Robert Pattinson as the limousine driver was inspired casting, a submersion of the Twilight franchise’s heartthrob into the role of faceless aspiring actor that illustrates how nobody is special in LA until suddenly, inexplicably they are. Pattinson, in this role and his previous supporting stint in The Rover, shows exponential growth since the silliness of the Edward Cullen days. He has camera charisma, and is developing the chops to match the mug. Can he become the next Brad Pitt, a great looking guy capable of turning in an Oscar-worthy performance? Could be. For now, he needs to take the next step and find a 360-degree role that allows him the range to show off his growing confidence and abilities.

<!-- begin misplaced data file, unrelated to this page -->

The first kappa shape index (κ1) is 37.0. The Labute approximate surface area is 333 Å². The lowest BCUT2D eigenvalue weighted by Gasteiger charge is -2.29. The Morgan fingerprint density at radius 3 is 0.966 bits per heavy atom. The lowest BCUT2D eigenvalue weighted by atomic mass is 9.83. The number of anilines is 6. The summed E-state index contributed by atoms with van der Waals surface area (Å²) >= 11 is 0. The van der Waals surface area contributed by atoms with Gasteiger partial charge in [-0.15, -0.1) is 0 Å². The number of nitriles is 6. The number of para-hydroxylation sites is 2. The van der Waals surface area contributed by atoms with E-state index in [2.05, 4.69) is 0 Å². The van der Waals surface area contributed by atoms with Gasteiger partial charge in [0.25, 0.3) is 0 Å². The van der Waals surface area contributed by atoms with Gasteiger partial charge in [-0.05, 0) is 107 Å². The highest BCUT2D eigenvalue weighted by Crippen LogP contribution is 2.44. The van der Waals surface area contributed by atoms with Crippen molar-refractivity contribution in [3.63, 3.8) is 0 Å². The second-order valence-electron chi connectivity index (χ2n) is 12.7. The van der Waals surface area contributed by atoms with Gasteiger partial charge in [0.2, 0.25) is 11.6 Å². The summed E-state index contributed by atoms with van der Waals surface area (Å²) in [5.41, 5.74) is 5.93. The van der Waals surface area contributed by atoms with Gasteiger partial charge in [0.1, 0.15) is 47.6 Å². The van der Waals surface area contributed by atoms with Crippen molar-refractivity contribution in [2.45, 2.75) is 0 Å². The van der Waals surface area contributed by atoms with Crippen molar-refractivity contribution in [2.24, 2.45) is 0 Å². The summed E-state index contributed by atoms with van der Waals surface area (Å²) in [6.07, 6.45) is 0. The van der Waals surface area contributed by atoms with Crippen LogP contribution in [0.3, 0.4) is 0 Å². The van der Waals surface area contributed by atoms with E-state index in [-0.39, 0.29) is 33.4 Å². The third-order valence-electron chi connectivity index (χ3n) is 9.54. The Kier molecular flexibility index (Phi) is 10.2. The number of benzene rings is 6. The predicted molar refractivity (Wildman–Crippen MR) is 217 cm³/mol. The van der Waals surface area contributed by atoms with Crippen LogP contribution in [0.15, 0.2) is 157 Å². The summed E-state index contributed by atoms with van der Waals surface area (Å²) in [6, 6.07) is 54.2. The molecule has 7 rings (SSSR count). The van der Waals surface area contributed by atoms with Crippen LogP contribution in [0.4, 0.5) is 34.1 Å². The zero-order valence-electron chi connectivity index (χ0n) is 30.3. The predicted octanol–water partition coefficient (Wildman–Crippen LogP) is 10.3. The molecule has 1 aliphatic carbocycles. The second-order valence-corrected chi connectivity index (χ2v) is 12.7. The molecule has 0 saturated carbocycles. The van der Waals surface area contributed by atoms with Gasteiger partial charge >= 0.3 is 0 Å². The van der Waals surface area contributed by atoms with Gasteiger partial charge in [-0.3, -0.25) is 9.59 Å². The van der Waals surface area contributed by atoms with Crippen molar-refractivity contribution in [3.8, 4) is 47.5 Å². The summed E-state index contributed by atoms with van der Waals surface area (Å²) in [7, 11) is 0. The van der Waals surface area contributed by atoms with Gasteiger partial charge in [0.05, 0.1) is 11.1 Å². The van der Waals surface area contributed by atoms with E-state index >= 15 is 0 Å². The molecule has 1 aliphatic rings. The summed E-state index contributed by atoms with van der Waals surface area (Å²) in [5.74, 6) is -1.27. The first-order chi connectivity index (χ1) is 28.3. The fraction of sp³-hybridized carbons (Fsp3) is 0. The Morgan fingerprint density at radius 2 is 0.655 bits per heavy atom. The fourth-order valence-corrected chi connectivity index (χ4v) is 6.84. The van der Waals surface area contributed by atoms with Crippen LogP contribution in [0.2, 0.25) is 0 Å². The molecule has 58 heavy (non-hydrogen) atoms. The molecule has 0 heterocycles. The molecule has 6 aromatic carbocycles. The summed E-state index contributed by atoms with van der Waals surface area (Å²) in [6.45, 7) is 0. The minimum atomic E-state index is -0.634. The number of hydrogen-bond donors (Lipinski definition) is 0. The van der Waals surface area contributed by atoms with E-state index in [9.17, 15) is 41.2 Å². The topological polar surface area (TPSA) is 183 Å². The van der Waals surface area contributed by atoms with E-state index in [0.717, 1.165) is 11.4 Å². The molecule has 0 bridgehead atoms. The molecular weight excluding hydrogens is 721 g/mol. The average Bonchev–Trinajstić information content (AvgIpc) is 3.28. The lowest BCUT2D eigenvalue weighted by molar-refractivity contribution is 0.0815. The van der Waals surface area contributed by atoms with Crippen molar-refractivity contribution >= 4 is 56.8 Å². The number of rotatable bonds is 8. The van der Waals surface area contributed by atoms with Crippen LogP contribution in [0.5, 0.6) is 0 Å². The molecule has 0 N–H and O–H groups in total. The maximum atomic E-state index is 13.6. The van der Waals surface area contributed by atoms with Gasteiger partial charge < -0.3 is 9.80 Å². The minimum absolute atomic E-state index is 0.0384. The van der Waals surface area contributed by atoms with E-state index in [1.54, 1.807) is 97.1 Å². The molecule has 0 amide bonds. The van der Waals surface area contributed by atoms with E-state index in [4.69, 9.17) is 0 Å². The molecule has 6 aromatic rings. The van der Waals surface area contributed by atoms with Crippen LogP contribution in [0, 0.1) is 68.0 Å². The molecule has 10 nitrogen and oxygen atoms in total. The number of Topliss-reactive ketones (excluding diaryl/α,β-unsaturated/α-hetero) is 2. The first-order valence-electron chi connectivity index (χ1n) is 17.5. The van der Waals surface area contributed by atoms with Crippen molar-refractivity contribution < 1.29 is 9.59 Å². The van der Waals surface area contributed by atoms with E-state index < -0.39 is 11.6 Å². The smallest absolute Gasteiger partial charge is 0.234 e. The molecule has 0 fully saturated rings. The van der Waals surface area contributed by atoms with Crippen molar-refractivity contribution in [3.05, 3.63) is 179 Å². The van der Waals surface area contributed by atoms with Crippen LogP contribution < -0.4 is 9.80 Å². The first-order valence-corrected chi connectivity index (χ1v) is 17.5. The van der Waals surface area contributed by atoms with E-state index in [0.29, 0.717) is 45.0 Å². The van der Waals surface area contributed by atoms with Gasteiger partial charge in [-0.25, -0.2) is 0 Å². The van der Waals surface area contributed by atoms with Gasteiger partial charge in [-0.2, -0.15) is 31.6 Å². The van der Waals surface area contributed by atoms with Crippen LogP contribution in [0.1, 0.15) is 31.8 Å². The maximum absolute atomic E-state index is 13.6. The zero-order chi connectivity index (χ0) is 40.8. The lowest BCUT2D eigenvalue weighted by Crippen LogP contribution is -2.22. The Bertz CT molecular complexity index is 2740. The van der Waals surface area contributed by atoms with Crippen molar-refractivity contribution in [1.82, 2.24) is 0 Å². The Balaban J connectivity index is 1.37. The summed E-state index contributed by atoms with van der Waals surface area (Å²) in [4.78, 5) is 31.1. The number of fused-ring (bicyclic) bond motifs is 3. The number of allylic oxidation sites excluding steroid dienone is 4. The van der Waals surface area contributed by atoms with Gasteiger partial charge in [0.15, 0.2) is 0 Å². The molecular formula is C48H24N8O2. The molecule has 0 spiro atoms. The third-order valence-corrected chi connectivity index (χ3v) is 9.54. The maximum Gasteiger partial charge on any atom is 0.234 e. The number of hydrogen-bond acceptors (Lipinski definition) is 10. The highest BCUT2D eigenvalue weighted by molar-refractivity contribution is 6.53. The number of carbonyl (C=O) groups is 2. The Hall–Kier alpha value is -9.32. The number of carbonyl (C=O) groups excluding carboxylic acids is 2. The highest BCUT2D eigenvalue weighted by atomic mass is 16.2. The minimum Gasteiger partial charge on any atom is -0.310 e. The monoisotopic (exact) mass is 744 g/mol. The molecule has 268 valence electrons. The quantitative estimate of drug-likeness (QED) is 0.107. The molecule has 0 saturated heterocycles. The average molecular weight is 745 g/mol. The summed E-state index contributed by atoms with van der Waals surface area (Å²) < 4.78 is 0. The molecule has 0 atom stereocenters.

Wagner’s screenplay is generally solid, although there are instances where he seems to be spinning apocryphal tales of bad behavior from the annals of Hollywood, including a scene involving what may or may not be a loaded hand gun. In addition, the dialogue in scenes between Benjie and his young friends is strained, reminiscent of a parent to trying to be cool in front of his children, but failing terribly. Those minor shortcomings aside, Wagner turned in a solid script. It’s almost as if he combined the sensibilities of A Nightmare on Elm Street 3 with Scenes from the Class Struggle in Beverly Hills, two of his previous screenplays. That’s the perfect fodder for director Cronenberg, who created something special in his first Hollywood film by remembering where he came from.

Four stars.